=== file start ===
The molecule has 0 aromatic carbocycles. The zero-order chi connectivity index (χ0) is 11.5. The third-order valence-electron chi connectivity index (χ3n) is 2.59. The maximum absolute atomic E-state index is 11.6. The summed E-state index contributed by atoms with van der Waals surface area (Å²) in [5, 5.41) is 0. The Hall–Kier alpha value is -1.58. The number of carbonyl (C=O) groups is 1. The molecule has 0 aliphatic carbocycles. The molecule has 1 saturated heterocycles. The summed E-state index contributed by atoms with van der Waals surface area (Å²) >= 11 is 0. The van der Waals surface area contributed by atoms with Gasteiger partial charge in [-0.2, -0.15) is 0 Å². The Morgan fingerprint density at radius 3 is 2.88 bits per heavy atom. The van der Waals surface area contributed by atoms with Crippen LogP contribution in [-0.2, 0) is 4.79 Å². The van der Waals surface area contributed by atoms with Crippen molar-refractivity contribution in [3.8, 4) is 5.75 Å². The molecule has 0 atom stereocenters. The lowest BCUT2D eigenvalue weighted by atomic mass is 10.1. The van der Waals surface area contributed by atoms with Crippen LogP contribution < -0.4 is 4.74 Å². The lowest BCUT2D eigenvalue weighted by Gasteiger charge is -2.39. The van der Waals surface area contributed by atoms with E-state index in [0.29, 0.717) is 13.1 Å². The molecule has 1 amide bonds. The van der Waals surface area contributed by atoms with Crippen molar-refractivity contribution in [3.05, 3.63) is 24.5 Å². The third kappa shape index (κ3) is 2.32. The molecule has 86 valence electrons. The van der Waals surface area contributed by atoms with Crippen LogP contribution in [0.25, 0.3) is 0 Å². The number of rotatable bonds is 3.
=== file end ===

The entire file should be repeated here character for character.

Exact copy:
The molecule has 0 aromatic carbocycles. The zero-order chi connectivity index (χ0) is 11.5. The third-order valence-electron chi connectivity index (χ3n) is 2.59. The maximum absolute atomic E-state index is 11.6. The summed E-state index contributed by atoms with van der Waals surface area (Å²) in [5, 5.41) is 0. The Hall–Kier alpha value is -1.58. The number of carbonyl (C=O) groups is 1. The molecule has 0 aliphatic carbocycles. The molecule has 1 saturated heterocycles. The summed E-state index contributed by atoms with van der Waals surface area (Å²) >= 11 is 0. The van der Waals surface area contributed by atoms with Gasteiger partial charge in [-0.2, -0.15) is 0 Å². The Morgan fingerprint density at radius 3 is 2.88 bits per heavy atom. The van der Waals surface area contributed by atoms with Crippen LogP contribution in [-0.2, 0) is 4.79 Å². The van der Waals surface area contributed by atoms with Crippen molar-refractivity contribution in [3.8, 4) is 5.75 Å². The molecule has 0 atom stereocenters. The lowest BCUT2D eigenvalue weighted by atomic mass is 10.1. The van der Waals surface area contributed by atoms with Crippen LogP contribution < -0.4 is 4.74 Å². The lowest BCUT2D eigenvalue weighted by Gasteiger charge is -2.39. The van der Waals surface area contributed by atoms with E-state index in [0.29, 0.717) is 13.1 Å². The molecule has 1 amide bonds. The van der Waals surface area contributed by atoms with Crippen molar-refractivity contribution in [3.05, 3.63) is 24.5 Å². The third kappa shape index (κ3) is 2.32. The molecule has 86 valence electrons. The van der Waals surface area contributed by atoms with Crippen LogP contribution in [0.25, 0.3) is 0 Å². The number of rotatable bonds is 3.